Geoffrey Gates

Geoffrey Gates was born in Sydney, where he lives with his family. He is the author of IP Picks 2005 Best Fiction winner A Ticket for Perpetual Locomotion, as well as short stories published in a range of literary journals such as Southerly, LINQ, UQ Vanguard and Verandah. Geoffrey teaches English and creative writing to senior school students, and has worked as a teacher in Australia, England and Germany. He has spent many months in the Provence and Drome regions of France where he drew inspiration as the setting for The Copyart Murders, his second novel.


A Ticket for Perpetual Locomotion

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On the morning of his arrest, Blake Knox was asleep on a marble gravestone in the cemetery of Vaison-la-Romaine in the South of France. He lay on his side with his legs tucked in so that his feet did not stick out over the end. It was a French cemetery and he was a long Australian. Where he lay was a pleasant place, surrounded by purple orchids and yellow poppies and shaded by a cypress pine. Not that Blake had any wish to be aware of his surroundings. He was dreaming of Birna. They were in a rowboat together; she was lying back in his arms and they were looking up at a cloudless sky. He was trying to explain to her a complication in his novel.

‘It’s not what my character had intended,’ he said. ‘Sometimes actions aren’t governed by rational thought.’

‘Blake,’ Birna whispered, ‘I love it when you talk about writing.’

The sun was in his eyes and he couldn’t quite make out her face, but her shirt was open and he glimpsed a black, lacy bra, and soon he felt the warmth of her body beside his.

‘Kiss me,’ she said.

He reached out, groaning like a corpse exhaling a belated breath.

It was this noise that attracted the attention of a passer-by. Had Blake’s dream been less promising, he might have lain undisturbed a little longer. With the increasing sounds of day, he’d have woken, made his way to his car and driven to the café in Piégon. Louis would have told Blake the rumour concerning Genet’s death, giving him time to prepare for the coming investigation. Certain incriminating files might have disappeared from his laptop; pertinent alterations made to his manuscripts. But Blake slept through this small window of opportunity as his little scene continued. He was unclasping Birna’s bra when he might have been undoing the cemetery gate.

He felt a sudden jolt, as if the rowboat was being dragged under the formerly gentle waves. White water poured in; he experienced a terrifying sensation of tipping into deep water, green as Sydney Harbour.

Someone was shaking his shoulders. ‘Monsieur! Allez!’

Blake opened his eyes. A stocky man was kneeling beside him. He was closely shaven and wore a navy-blue suit. There was a concerned look on his face and Blake heard a rush of incomprehensible words.

‘Sorry,’ said Blake. ‘I don’t speak French.’

‘Are you hurt?’ the man asked.

Blake sat up, gingerly feeling the lump on the back of his head. As he went to stand, his helper grasped his arm to steady him. ‘I’m all right, I think,’ he said. He saw the man’s eyes move beyond him to read the inscription on the tombstone. In a second, his attitude seemed to change as he said forcefully: ‘Venez avec moi! Je suis agent de police.’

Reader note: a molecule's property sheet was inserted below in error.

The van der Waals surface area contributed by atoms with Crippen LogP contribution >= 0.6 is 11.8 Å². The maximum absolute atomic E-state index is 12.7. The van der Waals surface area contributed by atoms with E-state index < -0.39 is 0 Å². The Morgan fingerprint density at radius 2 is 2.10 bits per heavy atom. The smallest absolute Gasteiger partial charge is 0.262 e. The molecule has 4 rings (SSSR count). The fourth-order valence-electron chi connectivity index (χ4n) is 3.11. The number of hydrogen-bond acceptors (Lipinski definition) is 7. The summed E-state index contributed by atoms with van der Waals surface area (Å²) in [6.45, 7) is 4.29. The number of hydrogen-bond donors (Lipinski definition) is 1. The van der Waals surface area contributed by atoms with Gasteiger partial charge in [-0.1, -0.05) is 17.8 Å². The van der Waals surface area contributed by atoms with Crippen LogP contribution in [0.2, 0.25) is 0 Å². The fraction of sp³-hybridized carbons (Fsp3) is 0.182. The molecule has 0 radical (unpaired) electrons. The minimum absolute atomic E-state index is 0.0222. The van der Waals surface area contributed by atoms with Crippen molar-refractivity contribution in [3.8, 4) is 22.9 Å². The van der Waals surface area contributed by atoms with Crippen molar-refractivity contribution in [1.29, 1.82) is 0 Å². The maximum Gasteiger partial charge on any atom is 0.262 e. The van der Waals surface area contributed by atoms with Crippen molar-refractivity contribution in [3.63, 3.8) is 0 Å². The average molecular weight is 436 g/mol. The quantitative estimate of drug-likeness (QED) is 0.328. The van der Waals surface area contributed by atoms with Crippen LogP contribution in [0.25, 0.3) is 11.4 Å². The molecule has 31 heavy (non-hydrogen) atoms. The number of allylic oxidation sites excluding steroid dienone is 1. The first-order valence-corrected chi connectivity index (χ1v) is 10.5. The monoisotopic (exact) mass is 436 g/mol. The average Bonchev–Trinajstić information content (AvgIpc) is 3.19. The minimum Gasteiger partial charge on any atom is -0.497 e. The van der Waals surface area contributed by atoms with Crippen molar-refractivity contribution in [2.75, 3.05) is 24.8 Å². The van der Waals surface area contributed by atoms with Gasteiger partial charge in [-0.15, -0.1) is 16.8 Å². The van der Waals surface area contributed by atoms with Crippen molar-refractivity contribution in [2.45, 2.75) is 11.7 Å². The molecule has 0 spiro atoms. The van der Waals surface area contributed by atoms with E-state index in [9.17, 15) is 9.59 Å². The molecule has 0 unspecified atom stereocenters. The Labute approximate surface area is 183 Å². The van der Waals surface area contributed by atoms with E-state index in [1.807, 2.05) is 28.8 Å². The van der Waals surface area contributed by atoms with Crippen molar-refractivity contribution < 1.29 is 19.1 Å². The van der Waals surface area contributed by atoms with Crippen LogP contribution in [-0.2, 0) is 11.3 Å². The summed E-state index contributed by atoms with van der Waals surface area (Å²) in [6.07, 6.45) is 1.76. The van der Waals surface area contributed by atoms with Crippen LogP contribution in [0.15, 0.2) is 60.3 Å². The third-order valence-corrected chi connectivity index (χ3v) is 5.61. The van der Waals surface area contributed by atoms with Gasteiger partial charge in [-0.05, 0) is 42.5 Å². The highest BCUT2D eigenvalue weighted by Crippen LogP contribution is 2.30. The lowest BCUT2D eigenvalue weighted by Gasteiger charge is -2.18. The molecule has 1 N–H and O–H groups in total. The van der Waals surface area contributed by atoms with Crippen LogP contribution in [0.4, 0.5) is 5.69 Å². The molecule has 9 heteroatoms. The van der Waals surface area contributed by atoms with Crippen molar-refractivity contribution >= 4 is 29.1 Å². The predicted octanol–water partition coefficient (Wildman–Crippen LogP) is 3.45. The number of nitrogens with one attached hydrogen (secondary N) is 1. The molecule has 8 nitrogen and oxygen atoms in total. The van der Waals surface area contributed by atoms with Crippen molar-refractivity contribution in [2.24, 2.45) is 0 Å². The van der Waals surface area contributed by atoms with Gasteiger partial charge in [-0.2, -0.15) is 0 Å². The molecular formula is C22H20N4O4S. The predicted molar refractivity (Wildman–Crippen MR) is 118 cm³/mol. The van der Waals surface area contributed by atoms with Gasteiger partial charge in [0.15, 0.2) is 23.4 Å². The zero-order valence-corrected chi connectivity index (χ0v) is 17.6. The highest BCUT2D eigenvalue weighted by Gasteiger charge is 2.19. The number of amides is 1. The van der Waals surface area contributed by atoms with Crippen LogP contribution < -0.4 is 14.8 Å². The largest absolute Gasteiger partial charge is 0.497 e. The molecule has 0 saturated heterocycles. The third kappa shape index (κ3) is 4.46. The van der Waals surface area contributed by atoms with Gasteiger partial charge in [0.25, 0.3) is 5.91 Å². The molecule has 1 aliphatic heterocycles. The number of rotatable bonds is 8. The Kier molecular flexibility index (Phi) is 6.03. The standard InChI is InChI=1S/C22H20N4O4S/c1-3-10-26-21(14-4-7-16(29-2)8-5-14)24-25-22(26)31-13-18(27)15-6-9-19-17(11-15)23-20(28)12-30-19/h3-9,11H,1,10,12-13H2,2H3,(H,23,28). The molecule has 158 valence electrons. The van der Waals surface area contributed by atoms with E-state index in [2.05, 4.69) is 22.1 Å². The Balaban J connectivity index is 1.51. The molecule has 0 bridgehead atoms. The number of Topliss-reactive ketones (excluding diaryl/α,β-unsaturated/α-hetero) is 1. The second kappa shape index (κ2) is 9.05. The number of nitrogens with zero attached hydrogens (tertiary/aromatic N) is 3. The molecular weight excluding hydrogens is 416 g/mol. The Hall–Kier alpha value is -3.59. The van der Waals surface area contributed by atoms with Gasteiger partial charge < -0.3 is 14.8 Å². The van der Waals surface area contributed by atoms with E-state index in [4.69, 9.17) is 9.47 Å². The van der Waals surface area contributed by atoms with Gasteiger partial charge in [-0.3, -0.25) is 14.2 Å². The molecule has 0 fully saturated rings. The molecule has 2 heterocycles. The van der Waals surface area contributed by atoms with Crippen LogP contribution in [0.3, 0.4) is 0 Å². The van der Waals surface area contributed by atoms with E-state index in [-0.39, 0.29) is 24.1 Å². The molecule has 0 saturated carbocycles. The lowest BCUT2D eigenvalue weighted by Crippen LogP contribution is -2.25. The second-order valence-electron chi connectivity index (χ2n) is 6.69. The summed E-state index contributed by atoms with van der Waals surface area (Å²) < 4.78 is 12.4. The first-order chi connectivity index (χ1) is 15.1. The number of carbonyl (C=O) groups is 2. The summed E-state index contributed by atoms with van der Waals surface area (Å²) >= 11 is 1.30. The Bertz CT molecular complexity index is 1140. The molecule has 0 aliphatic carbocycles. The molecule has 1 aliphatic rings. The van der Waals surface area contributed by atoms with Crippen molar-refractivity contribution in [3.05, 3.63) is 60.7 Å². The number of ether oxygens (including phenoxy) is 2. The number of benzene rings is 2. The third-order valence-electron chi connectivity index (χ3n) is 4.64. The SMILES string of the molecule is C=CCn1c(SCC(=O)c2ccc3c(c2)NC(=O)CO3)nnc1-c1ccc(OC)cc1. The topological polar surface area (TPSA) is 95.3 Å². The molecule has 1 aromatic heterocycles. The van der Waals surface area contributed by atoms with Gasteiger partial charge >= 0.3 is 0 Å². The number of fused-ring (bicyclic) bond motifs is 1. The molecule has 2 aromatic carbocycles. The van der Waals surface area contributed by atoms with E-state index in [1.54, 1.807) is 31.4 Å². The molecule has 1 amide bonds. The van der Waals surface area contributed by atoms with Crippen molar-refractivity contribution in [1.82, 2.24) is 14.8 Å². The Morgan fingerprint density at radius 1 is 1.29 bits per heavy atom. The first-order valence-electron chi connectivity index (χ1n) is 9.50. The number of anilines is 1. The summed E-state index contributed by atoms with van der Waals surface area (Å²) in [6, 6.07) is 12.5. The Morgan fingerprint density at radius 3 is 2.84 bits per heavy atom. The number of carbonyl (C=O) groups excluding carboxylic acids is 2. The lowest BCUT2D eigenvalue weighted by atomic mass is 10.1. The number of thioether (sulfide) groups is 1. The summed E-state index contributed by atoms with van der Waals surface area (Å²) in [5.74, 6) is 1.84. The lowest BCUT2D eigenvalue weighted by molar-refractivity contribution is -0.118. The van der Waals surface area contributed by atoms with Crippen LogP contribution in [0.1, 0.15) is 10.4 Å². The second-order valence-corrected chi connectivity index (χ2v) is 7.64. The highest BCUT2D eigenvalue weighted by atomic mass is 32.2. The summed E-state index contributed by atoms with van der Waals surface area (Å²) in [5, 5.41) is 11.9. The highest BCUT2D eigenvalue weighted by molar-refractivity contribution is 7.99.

Blake had no time to turn and read the inscription, an action that might have made the next few hours more comprehensible to him. Instead he was dragged out of the cemetery and onto the road. He felt too ill to protest with any real conviction (‘Hey, what’s this?’ proved ineffective) or put up any sort of struggle against the man who was obviously much stronger than he was and who had a tight grip on his arm. Down the hill they marched.

He pointed at his car as they passed and murmured: ‘All this for a parking fine?’ Further on, outside the bakery, he felt his stomach lurch and he heaved into the gutter, spilling vomit onto the policeman’s polished shoes.

‘Merde!’ the man spat in disgust, temporarily letting go of Blake’s arm to wipe his shoes with a tissue he had produced from his inside coat pocket.

At the door of the Police Nationale, he said sharply: ‘Come in here.’

‘But why?’ asked Blake. ‘What have I done?’

There was no reply and Blake was assisted inside and led over to a counter where a uniformed officer was stationed.

‘Où étes-vous domicilié?’ he was asked. ‘Where do you live?’

‘Piégon,’ Blake replied. ‘I’ve been there for a month.’

The man’s eyes seemed to open wider with this information. He spoke a few hushed words to the seated policeman and then hurried down a corridor to the left. Blake thought, I wonder what can be the matter?

He felt the back of his head and his hand touched hair matted with blood; the same colour as the stain on the jacket that had served as his pillow. He tried to remember what had caused his injury. He vaguely recalled stumbling on the way to his car the night before.

Perhaps they think I have been mugged, he reasoned, turning hopefully to the desk sergeant. From somewhere, a second uniformed officer had appeared and stood behind him. He began to feel hemmed in.

‘I’m really okay,’ Blake said. ‘It’s just a bump. And nothing’s been stolen. Can I go?’

The policeman shook his head and said firmly: ‘Empty your pockets.’

When he didn’t react, the man repeated his instruction. Only then did Blake reach into his pockets and hand over his wallet, his keys, and the little black notebook he always carried with him. It was for scribbling ideas for his novel. He would have had a few things to add right now, given the chance.
He watched the policeman count out his euros, record the details of his credit cards and his New South Wales driver’s licence, and lastly, hold up a photograph, which he studied carefully before putting it under Blake’s nose.

‘Who is this?’

Blake stared at the photo, confused. Instead of the one he kept of his fiancée, Elizabeth, with her boyish haircut, her sharp eyes and wry smile – what he saw was a rather sultry-looking image of Birna. She was staring provocatively into the camera eye, her blonde hair dishevelled and teased up in a retro-punk style.

‘Umm… a friend,’ he said in a tone that sounded like a question.